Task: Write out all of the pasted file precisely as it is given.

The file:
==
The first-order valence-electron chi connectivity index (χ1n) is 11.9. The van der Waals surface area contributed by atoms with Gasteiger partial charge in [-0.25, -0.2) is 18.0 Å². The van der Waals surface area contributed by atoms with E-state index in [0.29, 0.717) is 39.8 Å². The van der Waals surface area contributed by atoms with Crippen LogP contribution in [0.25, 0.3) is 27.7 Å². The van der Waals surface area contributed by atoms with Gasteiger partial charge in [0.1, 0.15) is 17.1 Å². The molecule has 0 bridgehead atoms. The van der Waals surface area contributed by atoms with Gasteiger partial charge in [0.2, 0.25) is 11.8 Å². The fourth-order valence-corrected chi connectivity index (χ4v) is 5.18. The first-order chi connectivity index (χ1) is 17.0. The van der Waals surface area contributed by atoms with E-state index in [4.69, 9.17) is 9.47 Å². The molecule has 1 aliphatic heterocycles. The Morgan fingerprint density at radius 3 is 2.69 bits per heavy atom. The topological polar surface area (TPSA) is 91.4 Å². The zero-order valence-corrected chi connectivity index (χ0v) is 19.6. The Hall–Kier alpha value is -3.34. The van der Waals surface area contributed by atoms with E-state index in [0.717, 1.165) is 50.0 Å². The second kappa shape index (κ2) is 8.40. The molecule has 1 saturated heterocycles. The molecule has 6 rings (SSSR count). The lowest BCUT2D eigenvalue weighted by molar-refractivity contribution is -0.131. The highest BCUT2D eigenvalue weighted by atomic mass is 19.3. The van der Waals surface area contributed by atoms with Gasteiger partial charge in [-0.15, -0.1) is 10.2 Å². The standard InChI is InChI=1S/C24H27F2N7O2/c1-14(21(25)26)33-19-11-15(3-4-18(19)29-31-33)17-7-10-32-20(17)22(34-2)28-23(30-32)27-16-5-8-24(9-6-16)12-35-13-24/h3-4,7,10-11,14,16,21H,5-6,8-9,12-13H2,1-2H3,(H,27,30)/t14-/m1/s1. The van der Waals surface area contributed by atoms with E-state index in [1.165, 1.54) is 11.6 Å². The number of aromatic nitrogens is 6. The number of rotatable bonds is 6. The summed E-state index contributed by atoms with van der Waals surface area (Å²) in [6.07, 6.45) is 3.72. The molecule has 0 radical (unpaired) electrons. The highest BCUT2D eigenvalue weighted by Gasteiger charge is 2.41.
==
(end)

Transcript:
The first-order valence-electron chi connectivity index (χ1n) is 11.9. The van der Waals surface area contributed by atoms with Gasteiger partial charge in [-0.25, -0.2) is 18.0 Å². The van der Waals surface area contributed by atoms with E-state index in [0.29, 0.717) is 39.8 Å². The van der Waals surface area contributed by atoms with Crippen LogP contribution in [0.25, 0.3) is 27.7 Å². The van der Waals surface area contributed by atoms with Gasteiger partial charge in [0.1, 0.15) is 17.1 Å². The molecule has 0 bridgehead atoms. The van der Waals surface area contributed by atoms with Gasteiger partial charge in [0.2, 0.25) is 11.8 Å². The fourth-order valence-corrected chi connectivity index (χ4v) is 5.18. The first-order chi connectivity index (χ1) is 17.0. The van der Waals surface area contributed by atoms with E-state index in [4.69, 9.17) is 9.47 Å². The molecule has 1 aliphatic heterocycles. The Morgan fingerprint density at radius 3 is 2.69 bits per heavy atom. The topological polar surface area (TPSA) is 91.4 Å². The zero-order valence-corrected chi connectivity index (χ0v) is 19.6. The Hall–Kier alpha value is -3.34. The van der Waals surface area contributed by atoms with E-state index in [0.717, 1.165) is 50.0 Å². The second kappa shape index (κ2) is 8.40. The molecule has 1 saturated heterocycles. The molecule has 6 rings (SSSR count). The lowest BCUT2D eigenvalue weighted by molar-refractivity contribution is -0.131. The highest BCUT2D eigenvalue weighted by atomic mass is 19.3. The van der Waals surface area contributed by atoms with Gasteiger partial charge in [-0.15, -0.1) is 10.2 Å². The standard InChI is InChI=1S/C24H27F2N7O2/c1-14(21(25)26)33-19-11-15(3-4-18(19)29-31-33)17-7-10-32-20(17)22(34-2)28-23(30-32)27-16-5-8-24(9-6-16)12-35-13-24/h3-4,7,10-11,14,16,21H,5-6,8-9,12-13H2,1-2H3,(H,27,30)/t14-/m1/s1. The van der Waals surface area contributed by atoms with E-state index in [1.165, 1.54) is 11.6 Å². The number of aromatic nitrogens is 6. The number of rotatable bonds is 6. The summed E-state index contributed by atoms with van der Waals surface area (Å²) in [6.07, 6.45) is 3.72. The molecule has 0 radical (unpaired) electrons. The highest BCUT2D eigenvalue weighted by Gasteiger charge is 2.41.